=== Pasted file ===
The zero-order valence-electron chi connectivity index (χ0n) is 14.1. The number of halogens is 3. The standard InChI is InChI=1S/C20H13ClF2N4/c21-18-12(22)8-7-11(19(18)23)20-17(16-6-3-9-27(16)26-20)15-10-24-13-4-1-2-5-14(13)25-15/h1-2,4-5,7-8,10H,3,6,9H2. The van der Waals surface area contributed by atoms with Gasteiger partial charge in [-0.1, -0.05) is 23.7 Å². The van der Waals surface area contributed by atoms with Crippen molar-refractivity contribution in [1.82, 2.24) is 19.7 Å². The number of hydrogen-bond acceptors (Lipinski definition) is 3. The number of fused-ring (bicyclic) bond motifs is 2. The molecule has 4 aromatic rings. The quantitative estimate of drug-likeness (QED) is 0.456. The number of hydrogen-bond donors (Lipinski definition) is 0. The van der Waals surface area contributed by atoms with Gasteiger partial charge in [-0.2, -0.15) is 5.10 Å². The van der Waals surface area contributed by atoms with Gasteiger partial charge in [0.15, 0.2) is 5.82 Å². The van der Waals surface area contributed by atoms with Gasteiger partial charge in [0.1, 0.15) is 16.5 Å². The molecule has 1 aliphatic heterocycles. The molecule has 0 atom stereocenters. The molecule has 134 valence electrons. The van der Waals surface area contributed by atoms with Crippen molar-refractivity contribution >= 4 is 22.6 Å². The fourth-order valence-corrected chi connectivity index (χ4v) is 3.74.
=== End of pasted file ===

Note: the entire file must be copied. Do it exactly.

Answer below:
The zero-order valence-electron chi connectivity index (χ0n) is 14.1. The number of halogens is 3. The standard InChI is InChI=1S/C20H13ClF2N4/c21-18-12(22)8-7-11(19(18)23)20-17(16-6-3-9-27(16)26-20)15-10-24-13-4-1-2-5-14(13)25-15/h1-2,4-5,7-8,10H,3,6,9H2. The van der Waals surface area contributed by atoms with Gasteiger partial charge in [-0.1, -0.05) is 23.7 Å². The van der Waals surface area contributed by atoms with Crippen molar-refractivity contribution in [1.82, 2.24) is 19.7 Å². The number of hydrogen-bond acceptors (Lipinski definition) is 3. The number of fused-ring (bicyclic) bond motifs is 2. The molecule has 4 aromatic rings. The quantitative estimate of drug-likeness (QED) is 0.456. The number of hydrogen-bond donors (Lipinski definition) is 0. The van der Waals surface area contributed by atoms with Gasteiger partial charge in [-0.2, -0.15) is 5.10 Å². The van der Waals surface area contributed by atoms with Gasteiger partial charge in [0.15, 0.2) is 5.82 Å². The van der Waals surface area contributed by atoms with Gasteiger partial charge in [0.1, 0.15) is 16.5 Å². The molecule has 1 aliphatic heterocycles. The molecule has 0 atom stereocenters. The molecule has 134 valence electrons. The van der Waals surface area contributed by atoms with Crippen molar-refractivity contribution >= 4 is 22.6 Å². The fourth-order valence-corrected chi connectivity index (χ4v) is 3.74.